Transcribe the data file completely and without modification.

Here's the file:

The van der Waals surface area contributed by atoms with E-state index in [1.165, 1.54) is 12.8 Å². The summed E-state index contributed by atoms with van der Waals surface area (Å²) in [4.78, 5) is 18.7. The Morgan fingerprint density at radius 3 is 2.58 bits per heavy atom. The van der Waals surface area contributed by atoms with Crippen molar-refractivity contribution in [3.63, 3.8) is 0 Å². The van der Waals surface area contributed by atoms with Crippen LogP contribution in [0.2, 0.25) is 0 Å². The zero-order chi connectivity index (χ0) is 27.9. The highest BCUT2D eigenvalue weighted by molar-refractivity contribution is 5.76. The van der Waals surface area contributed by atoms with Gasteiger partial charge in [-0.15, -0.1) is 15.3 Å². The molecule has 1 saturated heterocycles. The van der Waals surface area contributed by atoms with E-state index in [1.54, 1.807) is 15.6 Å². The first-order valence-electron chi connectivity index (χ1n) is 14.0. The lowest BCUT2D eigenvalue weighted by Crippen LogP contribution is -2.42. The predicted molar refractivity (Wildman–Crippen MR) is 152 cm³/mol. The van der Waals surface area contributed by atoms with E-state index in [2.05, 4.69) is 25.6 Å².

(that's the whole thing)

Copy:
The van der Waals surface area contributed by atoms with E-state index in [1.165, 1.54) is 12.8 Å². The summed E-state index contributed by atoms with van der Waals surface area (Å²) in [4.78, 5) is 18.7. The Morgan fingerprint density at radius 3 is 2.58 bits per heavy atom. The van der Waals surface area contributed by atoms with Crippen molar-refractivity contribution in [3.63, 3.8) is 0 Å². The van der Waals surface area contributed by atoms with Crippen LogP contribution in [0.2, 0.25) is 0 Å². The zero-order chi connectivity index (χ0) is 27.9. The highest BCUT2D eigenvalue weighted by molar-refractivity contribution is 5.76. The van der Waals surface area contributed by atoms with Gasteiger partial charge in [-0.15, -0.1) is 15.3 Å². The molecule has 1 saturated heterocycles. The van der Waals surface area contributed by atoms with E-state index in [1.54, 1.807) is 15.6 Å². The first-order valence-electron chi connectivity index (χ1n) is 14.0. The lowest BCUT2D eigenvalue weighted by Crippen LogP contribution is -2.42. The predicted molar refractivity (Wildman–Crippen MR) is 152 cm³/mol. The van der Waals surface area contributed by atoms with E-state index in [2.05, 4.69) is 25.6 Å².